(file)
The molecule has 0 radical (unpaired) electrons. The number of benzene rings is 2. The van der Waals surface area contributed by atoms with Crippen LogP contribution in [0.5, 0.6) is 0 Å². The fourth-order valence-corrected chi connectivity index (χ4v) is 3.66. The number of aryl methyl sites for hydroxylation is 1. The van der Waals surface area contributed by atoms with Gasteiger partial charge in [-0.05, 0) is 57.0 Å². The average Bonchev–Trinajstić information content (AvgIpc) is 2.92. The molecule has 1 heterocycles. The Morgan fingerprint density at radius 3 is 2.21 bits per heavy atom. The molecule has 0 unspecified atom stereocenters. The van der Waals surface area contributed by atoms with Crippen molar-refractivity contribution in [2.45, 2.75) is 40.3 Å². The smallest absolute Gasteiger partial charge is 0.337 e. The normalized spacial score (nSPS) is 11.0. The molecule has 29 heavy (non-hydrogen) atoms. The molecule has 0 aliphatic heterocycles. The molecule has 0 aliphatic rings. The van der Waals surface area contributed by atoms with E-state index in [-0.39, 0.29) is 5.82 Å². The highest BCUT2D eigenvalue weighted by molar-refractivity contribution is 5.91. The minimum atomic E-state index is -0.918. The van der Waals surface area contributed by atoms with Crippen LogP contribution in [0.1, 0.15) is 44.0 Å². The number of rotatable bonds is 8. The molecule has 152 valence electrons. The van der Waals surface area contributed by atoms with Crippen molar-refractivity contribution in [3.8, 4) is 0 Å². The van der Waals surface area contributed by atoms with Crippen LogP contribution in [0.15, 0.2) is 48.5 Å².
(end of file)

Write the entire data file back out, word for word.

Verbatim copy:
The molecule has 0 radical (unpaired) electrons. The number of benzene rings is 2. The van der Waals surface area contributed by atoms with Crippen LogP contribution in [0.5, 0.6) is 0 Å². The fourth-order valence-corrected chi connectivity index (χ4v) is 3.66. The number of aryl methyl sites for hydroxylation is 1. The van der Waals surface area contributed by atoms with Gasteiger partial charge in [-0.05, 0) is 57.0 Å². The average Bonchev–Trinajstić information content (AvgIpc) is 2.92. The molecule has 1 heterocycles. The Morgan fingerprint density at radius 3 is 2.21 bits per heavy atom. The molecule has 0 unspecified atom stereocenters. The van der Waals surface area contributed by atoms with Crippen molar-refractivity contribution in [2.45, 2.75) is 40.3 Å². The smallest absolute Gasteiger partial charge is 0.337 e. The normalized spacial score (nSPS) is 11.0. The molecule has 29 heavy (non-hydrogen) atoms. The molecule has 0 aliphatic heterocycles. The molecule has 0 aliphatic rings. The van der Waals surface area contributed by atoms with E-state index in [-0.39, 0.29) is 5.82 Å². The highest BCUT2D eigenvalue weighted by molar-refractivity contribution is 5.91. The minimum atomic E-state index is -0.918. The van der Waals surface area contributed by atoms with Crippen LogP contribution in [0.1, 0.15) is 44.0 Å². The number of rotatable bonds is 8. The molecule has 152 valence electrons. The van der Waals surface area contributed by atoms with Crippen molar-refractivity contribution in [3.8, 4) is 0 Å². The van der Waals surface area contributed by atoms with Crippen LogP contribution in [0.15, 0.2) is 48.5 Å².